Sunday, April 18, 2010

Chronicles of the Raven

Nightchild
James Barclay

I picked this book up on three successive trips to Finland and each time put it back down. Last time I finally succumbed to its alluring green and black cover.

The story follows a band of warriors, The Raven, who saved the world sometime in the past and then disbanded. They reform to find the wife and daughter of one of their members. Unfortunately, everyone else in the world also wants to find them, and nearly all of them want to kill the little girl because her great, uncontrolled power is destroying the magic and the land. Lots of battles of all sorts ensue, quite a lot of people die, several narrow escapes happen. Meanwhile every temper tantrum of the girl manifests as a major natural disaster in the world - and she has lots of temper tantrums.

It is perhaps a problem that this is the third book in a series I have never heard of; there are a lot of references which are never explained and yet which are central to the plot, and I don't ever get a strong feel for who any of the characters are. Presumably this is all laid out in prior books, but I unfortunately do not know.

For instance, would one of the main characters really give away vital secret information in the hearing of a known enemy? I don't know him well enough to tell, but it reeked of plot device, and lost my suspension of disbelief. Too many times unexplained complications foundered them, too many times elaborately powerful and yet barely referenced characters swooped in and saved them. And I did not understand what happened in the end.

The world is overwhelmingly rich and has some really interesting ideas, such as The Protectors, an army of men whose souls reside together and bodies have input from everyone. They are awesome fighters and interesting characters. Unfortunately they have a lame name. So does The Unknown, the main fighter-dude of The Raven. Many of the sentences are ambiguous or downright confusing because of their grammar or word choices, and there were many typos in the text.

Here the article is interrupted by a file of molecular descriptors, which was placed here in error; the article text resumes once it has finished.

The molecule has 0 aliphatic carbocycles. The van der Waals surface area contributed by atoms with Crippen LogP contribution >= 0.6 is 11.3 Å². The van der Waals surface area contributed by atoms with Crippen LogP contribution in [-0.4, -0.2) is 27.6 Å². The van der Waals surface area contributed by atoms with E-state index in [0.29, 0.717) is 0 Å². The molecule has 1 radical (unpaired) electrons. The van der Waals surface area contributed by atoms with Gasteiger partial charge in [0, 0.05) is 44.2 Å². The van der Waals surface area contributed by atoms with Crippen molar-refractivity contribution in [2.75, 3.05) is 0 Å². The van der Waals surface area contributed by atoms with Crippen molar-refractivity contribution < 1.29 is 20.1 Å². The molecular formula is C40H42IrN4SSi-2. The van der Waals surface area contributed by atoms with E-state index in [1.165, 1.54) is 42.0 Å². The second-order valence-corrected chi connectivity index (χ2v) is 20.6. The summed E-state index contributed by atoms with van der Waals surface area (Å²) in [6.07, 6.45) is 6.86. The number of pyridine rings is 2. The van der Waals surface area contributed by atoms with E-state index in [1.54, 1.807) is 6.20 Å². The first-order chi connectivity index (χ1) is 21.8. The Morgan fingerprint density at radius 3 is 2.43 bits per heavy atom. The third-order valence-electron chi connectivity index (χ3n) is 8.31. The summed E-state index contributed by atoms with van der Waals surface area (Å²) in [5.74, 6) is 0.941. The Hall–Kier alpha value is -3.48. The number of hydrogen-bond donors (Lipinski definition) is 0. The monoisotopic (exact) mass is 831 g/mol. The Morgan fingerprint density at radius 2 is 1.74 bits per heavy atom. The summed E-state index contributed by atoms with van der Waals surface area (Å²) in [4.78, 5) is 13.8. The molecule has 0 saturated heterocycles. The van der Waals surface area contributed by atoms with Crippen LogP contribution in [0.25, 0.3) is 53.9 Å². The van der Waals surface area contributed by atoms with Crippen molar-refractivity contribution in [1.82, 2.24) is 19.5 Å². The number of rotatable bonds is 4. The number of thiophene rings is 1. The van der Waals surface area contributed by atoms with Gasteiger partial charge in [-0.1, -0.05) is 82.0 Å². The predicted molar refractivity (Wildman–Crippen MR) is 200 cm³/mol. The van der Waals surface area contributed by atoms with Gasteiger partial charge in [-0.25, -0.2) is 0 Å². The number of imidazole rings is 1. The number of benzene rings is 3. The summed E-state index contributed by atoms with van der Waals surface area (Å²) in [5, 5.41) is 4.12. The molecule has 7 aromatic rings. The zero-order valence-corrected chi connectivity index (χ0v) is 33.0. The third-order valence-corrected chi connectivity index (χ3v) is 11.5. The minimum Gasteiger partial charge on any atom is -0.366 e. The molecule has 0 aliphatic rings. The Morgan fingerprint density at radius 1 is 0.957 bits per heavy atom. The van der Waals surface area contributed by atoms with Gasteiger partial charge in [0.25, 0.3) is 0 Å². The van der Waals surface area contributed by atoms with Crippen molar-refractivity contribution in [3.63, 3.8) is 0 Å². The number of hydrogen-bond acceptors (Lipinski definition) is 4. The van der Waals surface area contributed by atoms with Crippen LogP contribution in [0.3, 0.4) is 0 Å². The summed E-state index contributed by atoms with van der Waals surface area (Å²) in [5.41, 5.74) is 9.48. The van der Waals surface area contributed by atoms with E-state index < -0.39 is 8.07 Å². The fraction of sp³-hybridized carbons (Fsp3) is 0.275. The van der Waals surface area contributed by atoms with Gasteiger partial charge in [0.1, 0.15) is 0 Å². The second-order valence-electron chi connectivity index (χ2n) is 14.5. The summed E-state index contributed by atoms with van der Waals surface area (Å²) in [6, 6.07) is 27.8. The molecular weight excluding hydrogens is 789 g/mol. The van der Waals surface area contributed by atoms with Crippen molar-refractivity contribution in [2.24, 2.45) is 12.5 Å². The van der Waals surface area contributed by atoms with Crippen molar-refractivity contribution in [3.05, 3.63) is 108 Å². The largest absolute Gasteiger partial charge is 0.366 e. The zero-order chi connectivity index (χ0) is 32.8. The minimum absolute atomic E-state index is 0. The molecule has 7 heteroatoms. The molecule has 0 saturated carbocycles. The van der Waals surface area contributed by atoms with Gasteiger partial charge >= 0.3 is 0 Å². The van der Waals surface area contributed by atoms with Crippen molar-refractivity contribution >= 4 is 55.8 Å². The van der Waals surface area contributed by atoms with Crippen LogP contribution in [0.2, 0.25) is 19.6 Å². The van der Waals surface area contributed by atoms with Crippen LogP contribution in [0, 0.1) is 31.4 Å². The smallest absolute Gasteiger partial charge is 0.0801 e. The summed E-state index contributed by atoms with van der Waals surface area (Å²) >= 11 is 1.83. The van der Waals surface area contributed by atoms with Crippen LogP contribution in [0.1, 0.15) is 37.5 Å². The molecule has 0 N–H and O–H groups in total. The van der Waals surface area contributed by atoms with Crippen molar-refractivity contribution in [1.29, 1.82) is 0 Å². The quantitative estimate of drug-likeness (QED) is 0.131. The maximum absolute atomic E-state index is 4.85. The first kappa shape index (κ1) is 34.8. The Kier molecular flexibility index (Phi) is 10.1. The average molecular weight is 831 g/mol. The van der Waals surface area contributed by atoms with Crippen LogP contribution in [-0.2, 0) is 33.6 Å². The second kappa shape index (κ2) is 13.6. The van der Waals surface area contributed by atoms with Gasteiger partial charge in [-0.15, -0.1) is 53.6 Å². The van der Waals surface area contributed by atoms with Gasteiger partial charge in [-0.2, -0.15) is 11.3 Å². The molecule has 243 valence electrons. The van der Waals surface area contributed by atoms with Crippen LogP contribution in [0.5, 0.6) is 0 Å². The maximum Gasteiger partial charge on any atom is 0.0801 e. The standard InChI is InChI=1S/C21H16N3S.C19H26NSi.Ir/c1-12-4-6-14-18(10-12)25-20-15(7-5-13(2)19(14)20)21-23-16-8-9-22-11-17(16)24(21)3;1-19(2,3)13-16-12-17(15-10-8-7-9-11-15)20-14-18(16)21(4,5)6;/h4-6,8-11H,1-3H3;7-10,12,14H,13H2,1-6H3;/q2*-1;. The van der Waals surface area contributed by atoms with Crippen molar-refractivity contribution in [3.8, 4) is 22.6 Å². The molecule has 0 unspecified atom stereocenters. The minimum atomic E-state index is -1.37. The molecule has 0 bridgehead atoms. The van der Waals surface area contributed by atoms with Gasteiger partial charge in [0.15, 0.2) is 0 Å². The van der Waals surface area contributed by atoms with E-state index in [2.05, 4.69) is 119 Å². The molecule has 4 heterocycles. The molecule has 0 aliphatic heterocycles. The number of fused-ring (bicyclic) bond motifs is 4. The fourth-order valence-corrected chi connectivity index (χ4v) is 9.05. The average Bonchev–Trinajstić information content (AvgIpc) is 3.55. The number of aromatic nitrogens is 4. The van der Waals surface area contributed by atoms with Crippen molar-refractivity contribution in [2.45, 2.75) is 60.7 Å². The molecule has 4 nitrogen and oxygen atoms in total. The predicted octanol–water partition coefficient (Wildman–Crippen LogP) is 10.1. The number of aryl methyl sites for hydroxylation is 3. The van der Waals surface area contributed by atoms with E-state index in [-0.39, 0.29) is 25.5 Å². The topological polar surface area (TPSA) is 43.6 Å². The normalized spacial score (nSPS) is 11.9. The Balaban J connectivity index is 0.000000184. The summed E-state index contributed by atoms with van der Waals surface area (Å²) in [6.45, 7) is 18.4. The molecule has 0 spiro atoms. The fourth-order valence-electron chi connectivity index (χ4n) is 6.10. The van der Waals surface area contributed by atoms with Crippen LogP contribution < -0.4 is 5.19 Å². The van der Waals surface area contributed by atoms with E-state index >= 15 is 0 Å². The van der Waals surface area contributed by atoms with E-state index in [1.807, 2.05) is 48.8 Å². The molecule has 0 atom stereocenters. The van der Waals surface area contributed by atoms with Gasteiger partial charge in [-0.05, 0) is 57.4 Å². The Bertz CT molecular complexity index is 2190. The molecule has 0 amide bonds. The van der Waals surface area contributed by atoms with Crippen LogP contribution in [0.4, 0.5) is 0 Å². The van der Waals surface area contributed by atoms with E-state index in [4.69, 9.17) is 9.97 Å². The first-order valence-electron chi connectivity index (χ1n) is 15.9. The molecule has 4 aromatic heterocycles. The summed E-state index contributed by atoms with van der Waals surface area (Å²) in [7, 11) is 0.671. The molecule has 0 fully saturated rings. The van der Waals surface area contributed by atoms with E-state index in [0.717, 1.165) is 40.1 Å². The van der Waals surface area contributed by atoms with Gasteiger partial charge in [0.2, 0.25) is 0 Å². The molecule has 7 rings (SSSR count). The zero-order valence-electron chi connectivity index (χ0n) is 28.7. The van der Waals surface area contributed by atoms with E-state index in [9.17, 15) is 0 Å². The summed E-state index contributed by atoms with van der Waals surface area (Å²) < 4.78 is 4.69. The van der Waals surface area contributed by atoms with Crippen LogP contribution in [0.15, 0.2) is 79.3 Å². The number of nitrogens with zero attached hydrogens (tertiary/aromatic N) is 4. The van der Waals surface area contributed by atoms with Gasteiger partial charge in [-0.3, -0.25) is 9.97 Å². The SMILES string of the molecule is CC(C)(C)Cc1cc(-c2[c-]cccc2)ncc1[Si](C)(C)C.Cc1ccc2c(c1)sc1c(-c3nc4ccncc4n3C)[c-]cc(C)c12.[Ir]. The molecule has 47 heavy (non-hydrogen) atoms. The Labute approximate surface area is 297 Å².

There is room here for a great tale, and, perhaps, shored up by the information in the first two books, it would be one. But alone it does not deliver what the lovely green cover seemed to indicate.

2 comments:

Nightmare Trinity said...

I guess the saying about judging books by the cover is true, alas...

I generally don't like Capitalising Important Nouns, and contrived plot devices are Bad. It sounds like a frustrating book to read... the ideas could be good, but are just executed wrong.

Asea said...

Precisely! The worldbuilding is good, and it would be really fun to play with it, but the storytelling is not well done. And it felt a lot like the author wanted to make sure every single cool thing from their world got into the story somewhere. There were WAY too many characters with very loose connections to each other by the end.